The EFP marks World Diabetes Day on November 14 by issuing a reminder of the important links between periodontitis and diabetes and emphasising the need for dentists and doctors to work together to combat both diseases.
“The link between periodontists and diabetes is bi-directional and well established,” said EFP president Filippo Graziani, who gives a lecture on perio and diabetes to the Portuguese Dental Association in Lisbon on November 14.
“Our joint guidelines with the International Diabetes Federation (IDF) indicated clearly that it is now time for doctors and dentists to work together for the good of the patients.”
Periodontal diseases and diabetes are both chronic diseases that become more common as people get older. There is a two-way relationship between periodontal disease and diabetes, which means that people with periodontitis have a higher risk of diabetes while patients with diabetes are three times more likely to develop periodontal disease.
On top of that, controlling diabetes is more complicated when a patient also has periodontitis, and people with both diseases are at greater risk of suffering some severe medical complications – including cardiovascular disease, chronic kidney disease, and retinopathy – than people who have diabetes alone.
But the good news is that periodontal treatment in people with diabetes can lead to a significant reduction in their glycated haemoglobin (HbA1c) levels.
EFP project on perio and diabetes
On November 14 last year, the EFP launched its Perio & Diabetes outreach project – a package of written and graphic materials aimed at different audiences.
The core of this project is the six recommendation guidelines specially produced for different dental professionals, other medical professionals, researchers, policymakers, patients and the public, and the media. There are also shorter brochures, lively infographics, and an animated video.
This animation, explaining the key messages about the links between periodontitis and diabetes, has now been translated into seven languages: Chinese, French, German, Italian, Japanese, Portuguese, and Spanish. A version in Georgian is due to be added soon.
The Perio & Diabetes project was produced thanks to an unrestricted grant from EFP partner Sunstar, and the material is based on the findings of the Perio-Diabetes Workshop, held in Madrid in February 2017, which was organised jointly by the EFP and the International Diabetes Federation (IDF), in partnership with Sunstar.
Spreading the message
Since the project’s launch, EFP-affiliated national societies of periodontology have used the materials, both in their original format and translated.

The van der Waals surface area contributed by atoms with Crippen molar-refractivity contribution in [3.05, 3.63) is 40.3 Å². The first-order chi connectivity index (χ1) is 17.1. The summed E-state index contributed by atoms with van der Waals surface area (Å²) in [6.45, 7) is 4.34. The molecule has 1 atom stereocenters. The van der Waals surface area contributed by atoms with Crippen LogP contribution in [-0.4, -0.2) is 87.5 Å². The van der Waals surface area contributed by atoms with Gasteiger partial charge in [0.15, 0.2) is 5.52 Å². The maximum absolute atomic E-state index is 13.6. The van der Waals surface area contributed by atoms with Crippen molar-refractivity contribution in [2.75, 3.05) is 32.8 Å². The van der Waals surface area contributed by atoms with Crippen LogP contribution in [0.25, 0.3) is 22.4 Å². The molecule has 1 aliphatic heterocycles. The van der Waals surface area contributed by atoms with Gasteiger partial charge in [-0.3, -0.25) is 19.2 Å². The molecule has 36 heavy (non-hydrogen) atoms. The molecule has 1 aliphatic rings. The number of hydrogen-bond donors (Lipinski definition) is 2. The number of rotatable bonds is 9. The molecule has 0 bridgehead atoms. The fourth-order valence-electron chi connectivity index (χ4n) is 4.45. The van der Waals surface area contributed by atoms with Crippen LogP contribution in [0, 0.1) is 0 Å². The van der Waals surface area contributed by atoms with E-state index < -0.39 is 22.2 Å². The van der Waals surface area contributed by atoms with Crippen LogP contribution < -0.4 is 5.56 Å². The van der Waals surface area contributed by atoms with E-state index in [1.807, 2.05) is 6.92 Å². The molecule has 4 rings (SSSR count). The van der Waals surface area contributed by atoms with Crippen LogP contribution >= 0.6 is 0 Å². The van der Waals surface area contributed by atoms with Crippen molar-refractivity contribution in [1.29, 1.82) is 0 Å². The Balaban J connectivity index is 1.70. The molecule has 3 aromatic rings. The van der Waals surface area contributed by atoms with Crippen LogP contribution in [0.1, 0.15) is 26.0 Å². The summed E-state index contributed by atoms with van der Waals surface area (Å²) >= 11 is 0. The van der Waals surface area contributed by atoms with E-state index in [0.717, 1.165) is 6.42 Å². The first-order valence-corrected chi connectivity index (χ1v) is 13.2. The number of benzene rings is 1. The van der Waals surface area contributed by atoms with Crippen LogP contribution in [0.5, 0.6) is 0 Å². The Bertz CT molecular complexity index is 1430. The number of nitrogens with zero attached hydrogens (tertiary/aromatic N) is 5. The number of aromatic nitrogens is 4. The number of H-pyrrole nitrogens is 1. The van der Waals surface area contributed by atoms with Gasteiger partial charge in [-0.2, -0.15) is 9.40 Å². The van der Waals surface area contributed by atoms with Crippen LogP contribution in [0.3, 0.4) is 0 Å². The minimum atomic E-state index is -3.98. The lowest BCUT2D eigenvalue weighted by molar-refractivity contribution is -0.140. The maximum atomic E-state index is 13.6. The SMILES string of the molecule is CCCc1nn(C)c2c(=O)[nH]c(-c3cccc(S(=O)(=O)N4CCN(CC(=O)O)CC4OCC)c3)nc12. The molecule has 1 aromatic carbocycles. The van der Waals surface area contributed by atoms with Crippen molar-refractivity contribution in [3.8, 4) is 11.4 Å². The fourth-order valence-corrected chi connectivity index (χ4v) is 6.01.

Various societies – including those of Hungary, Norway, Morocco, Poland, and Russia – used material from Perio & Diabetes in their activities for Gum Health Day 2019 on May 12,
Cavid Ahmedbeyli, president of the Azerbaijani Society of Periodontology gave a lecture entitled “Periodontal disease and diabetes mellitus: key points” at the International Conference of Endocrinologists in Baku, organized by Azerbaijani Society of Endocrinology, on February 23.
And the Russian Society of Periodontology took the message about perio and diabetes to schools in St Petersburg and organised a joint event with the Russian Society of Diabetes.
Research related to periodontitis and diabetes published recently in the EFP’s Journal of Clinical Periodontology includes:
- “Impact of diabetes on clinical periodontal outcomes following non-surgical periodontal therapy” (Volume 46, No. 2; February 2019).
- “Association between periodontal condition and the development of type 2 diabetes mellitus: Results from a 15-year follow-up study” (Volume 45, No. 11; November 2018).
- “Clinical and microbiological effects of scaling and root planing, metronidazole, and amoxicillin in the treatment of diabetic and non-diabetic subjects with periodontitis: A cohort study” (Volume 45, No. 11; November 2018).
- “The effect of periodontal treatment on diabetic patients: The DIAPERIO randomized controlled trial” (Volume 45, No. 10; October 2018).
- “Effect of two periodontal treatment modalities in patients with uncontrolled type 2 diabetes mellitus: A randomized clinical trial” (Volume 45, No. 9; September 2018).
- “Periodontal therapy appears to improve glycaemic control in chronic-periodontitis patients with type-2 diabetes” (Volume 45, No. 3; March 2018).